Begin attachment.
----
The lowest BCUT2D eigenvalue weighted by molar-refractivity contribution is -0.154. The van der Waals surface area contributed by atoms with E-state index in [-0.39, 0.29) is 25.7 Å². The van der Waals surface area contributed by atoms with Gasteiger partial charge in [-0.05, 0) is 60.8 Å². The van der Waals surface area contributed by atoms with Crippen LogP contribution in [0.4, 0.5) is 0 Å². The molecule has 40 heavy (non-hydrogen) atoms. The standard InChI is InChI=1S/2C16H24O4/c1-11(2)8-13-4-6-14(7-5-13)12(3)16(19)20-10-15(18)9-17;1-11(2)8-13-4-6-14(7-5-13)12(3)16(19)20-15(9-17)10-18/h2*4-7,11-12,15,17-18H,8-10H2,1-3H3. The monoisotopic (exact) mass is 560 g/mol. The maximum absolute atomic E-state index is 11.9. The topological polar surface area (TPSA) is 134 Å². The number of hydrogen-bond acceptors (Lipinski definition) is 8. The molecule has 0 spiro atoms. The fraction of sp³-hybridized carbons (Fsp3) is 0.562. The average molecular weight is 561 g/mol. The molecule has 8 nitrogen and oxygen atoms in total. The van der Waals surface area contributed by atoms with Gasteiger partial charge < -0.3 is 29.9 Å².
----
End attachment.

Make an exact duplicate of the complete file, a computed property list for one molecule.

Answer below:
The lowest BCUT2D eigenvalue weighted by molar-refractivity contribution is -0.154. The van der Waals surface area contributed by atoms with E-state index in [-0.39, 0.29) is 25.7 Å². The van der Waals surface area contributed by atoms with Gasteiger partial charge in [-0.05, 0) is 60.8 Å². The van der Waals surface area contributed by atoms with Crippen LogP contribution in [0.4, 0.5) is 0 Å². The molecule has 40 heavy (non-hydrogen) atoms. The standard InChI is InChI=1S/2C16H24O4/c1-11(2)8-13-4-6-14(7-5-13)12(3)16(19)20-10-15(18)9-17;1-11(2)8-13-4-6-14(7-5-13)12(3)16(19)20-15(9-17)10-18/h2*4-7,11-12,15,17-18H,8-10H2,1-3H3. The monoisotopic (exact) mass is 560 g/mol. The maximum absolute atomic E-state index is 11.9. The topological polar surface area (TPSA) is 134 Å². The number of hydrogen-bond acceptors (Lipinski definition) is 8. The molecule has 0 spiro atoms. The fraction of sp³-hybridized carbons (Fsp3) is 0.562. The average molecular weight is 561 g/mol. The molecule has 8 nitrogen and oxygen atoms in total. The van der Waals surface area contributed by atoms with Gasteiger partial charge < -0.3 is 29.9 Å².